In the Media

Academic study sounds alarm on criminal justice reform

PUBLISHED January 27, 2012

Government ambitions to impose top-down change on the criminal justice system may be doomed, according to an international academic study. A report sponsored by IT services firm Steria - a veteran contractor to English justice organisations - concludes that "progress is typically driven from the bottom up rather than from deliberate centralised policies".

The report sounds a warning to the Ministry of Justice, which is putting in train a programme to introduce a paper light criminal justice system in England by April and several other IT-based reforms. The ministry's chief information officer, Andy Nelson, was this week named as the government's next CIO - alongside his justrice responsibilities.

The study, carried out by Cranfield Business School, looked at four innovative projects and at how to challenge established ways of thinking in a traditionally risk-adverse sector. It warns: "Acute barriers to innovation exist in the justice sector. Innovators have to contend with organisational silo structures, a reluctance to deviate from established performance targets and a general culture of risk aversion. These barriers call for an approach that challenges existing ways of working."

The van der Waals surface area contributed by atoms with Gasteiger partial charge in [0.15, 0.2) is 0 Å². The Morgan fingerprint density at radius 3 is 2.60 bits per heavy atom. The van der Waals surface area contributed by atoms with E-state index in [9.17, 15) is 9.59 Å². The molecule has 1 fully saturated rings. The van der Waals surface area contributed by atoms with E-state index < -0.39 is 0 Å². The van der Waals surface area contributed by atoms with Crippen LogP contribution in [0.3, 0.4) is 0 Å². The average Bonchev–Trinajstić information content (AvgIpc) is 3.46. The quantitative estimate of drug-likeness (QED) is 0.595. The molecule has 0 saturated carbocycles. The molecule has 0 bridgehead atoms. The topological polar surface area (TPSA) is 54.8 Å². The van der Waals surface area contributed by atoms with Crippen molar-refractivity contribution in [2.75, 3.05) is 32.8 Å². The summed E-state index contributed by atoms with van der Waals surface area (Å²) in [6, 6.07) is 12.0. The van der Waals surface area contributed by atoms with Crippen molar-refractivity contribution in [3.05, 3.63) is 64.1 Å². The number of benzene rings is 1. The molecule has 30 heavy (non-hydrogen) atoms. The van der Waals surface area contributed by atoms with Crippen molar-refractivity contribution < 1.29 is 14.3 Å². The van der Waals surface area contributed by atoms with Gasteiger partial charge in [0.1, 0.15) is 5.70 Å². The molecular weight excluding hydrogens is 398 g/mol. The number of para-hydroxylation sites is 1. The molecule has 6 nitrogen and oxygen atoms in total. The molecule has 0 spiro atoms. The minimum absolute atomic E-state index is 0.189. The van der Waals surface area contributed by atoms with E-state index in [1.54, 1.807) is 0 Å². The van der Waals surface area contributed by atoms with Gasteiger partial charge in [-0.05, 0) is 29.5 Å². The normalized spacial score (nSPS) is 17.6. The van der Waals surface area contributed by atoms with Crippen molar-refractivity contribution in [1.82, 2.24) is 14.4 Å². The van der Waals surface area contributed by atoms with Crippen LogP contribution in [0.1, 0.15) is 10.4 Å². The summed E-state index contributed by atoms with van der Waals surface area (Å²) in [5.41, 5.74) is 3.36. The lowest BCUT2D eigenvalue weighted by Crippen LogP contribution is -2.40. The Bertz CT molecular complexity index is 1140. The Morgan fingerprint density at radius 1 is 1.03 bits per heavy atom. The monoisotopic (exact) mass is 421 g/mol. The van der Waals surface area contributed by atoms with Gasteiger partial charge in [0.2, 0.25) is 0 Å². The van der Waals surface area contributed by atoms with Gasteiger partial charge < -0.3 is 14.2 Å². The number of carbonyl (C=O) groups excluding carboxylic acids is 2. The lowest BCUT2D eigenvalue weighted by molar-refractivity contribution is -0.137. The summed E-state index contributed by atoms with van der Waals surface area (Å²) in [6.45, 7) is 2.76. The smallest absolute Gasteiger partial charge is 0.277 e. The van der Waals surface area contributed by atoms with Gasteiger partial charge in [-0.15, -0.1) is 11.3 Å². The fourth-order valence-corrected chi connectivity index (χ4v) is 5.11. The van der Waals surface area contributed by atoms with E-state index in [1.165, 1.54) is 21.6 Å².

Common characteristics of successful innovation projects include:

  • Engagement of communities, victims and offenders 
  • Good leadership: ' Senior managers need to encourage frontline staff to innovate and engage middle managers in delivery'
  • Recognition that technology on its own will not reduce crime and enhance public protection

The report recommends that policy makers and managers create formal mechanisms for stimulating and implementing new ideas and that innovators publicise their successes more effectively.

Keith Goffin, professor of innovation and new product development at Cranfield School of Management, said: "It is widely recognised that successful innovation in the justice can be difficult. However, this research has revealed that breakthrough improvements are possible by taking innovative approaches, in particular by engaging different agencies, offenders, communities and the private sector in new forms of service delivery. Innovation is critically important in ensuring that criminal justice services can meet new challenges, and protect the values and integrity of society."

The full report is available from